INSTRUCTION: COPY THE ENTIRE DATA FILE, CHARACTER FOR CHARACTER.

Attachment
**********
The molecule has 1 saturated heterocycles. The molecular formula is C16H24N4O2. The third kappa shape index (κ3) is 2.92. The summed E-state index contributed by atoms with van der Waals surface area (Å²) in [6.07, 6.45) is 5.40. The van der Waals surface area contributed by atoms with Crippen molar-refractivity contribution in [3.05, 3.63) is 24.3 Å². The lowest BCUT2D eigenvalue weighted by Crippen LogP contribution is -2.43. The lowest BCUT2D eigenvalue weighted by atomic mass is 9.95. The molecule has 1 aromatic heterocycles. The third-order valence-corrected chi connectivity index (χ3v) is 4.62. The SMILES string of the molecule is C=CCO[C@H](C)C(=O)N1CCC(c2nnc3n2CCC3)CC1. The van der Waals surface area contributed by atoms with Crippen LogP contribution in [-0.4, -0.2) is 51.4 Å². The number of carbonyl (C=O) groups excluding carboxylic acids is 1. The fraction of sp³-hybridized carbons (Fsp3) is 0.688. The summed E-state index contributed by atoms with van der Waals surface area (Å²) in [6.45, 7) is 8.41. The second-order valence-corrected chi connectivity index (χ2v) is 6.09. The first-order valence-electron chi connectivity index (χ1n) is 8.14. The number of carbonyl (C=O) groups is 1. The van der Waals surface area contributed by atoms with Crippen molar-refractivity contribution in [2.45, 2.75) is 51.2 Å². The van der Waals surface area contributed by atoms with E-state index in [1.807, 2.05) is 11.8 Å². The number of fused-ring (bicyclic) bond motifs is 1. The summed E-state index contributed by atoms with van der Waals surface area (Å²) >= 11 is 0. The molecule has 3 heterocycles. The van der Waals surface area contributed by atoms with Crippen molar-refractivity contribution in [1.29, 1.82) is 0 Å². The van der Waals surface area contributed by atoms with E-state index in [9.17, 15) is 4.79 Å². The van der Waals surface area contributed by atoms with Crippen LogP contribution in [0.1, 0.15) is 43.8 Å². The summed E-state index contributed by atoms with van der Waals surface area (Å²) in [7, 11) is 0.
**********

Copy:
The molecule has 1 saturated heterocycles. The molecular formula is C16H24N4O2. The third kappa shape index (κ3) is 2.92. The summed E-state index contributed by atoms with van der Waals surface area (Å²) in [6.07, 6.45) is 5.40. The van der Waals surface area contributed by atoms with Crippen molar-refractivity contribution in [3.05, 3.63) is 24.3 Å². The lowest BCUT2D eigenvalue weighted by Crippen LogP contribution is -2.43. The lowest BCUT2D eigenvalue weighted by atomic mass is 9.95. The molecule has 1 aromatic heterocycles. The third-order valence-corrected chi connectivity index (χ3v) is 4.62. The SMILES string of the molecule is C=CCO[C@H](C)C(=O)N1CCC(c2nnc3n2CCC3)CC1. The van der Waals surface area contributed by atoms with Crippen LogP contribution in [-0.4, -0.2) is 51.4 Å². The number of carbonyl (C=O) groups excluding carboxylic acids is 1. The fraction of sp³-hybridized carbons (Fsp3) is 0.688. The summed E-state index contributed by atoms with van der Waals surface area (Å²) in [6.45, 7) is 8.41. The second-order valence-corrected chi connectivity index (χ2v) is 6.09. The first-order valence-electron chi connectivity index (χ1n) is 8.14. The number of carbonyl (C=O) groups is 1. The van der Waals surface area contributed by atoms with Crippen molar-refractivity contribution in [2.45, 2.75) is 51.2 Å². The van der Waals surface area contributed by atoms with E-state index in [1.807, 2.05) is 11.8 Å². The number of fused-ring (bicyclic) bond motifs is 1. The summed E-state index contributed by atoms with van der Waals surface area (Å²) >= 11 is 0. The molecule has 3 heterocycles. The van der Waals surface area contributed by atoms with Crippen molar-refractivity contribution in [1.29, 1.82) is 0 Å². The van der Waals surface area contributed by atoms with E-state index in [9.17, 15) is 4.79 Å². The van der Waals surface area contributed by atoms with Crippen LogP contribution in [0.1, 0.15) is 43.8 Å². The summed E-state index contributed by atoms with van der Waals surface area (Å²) in [7, 11) is 0.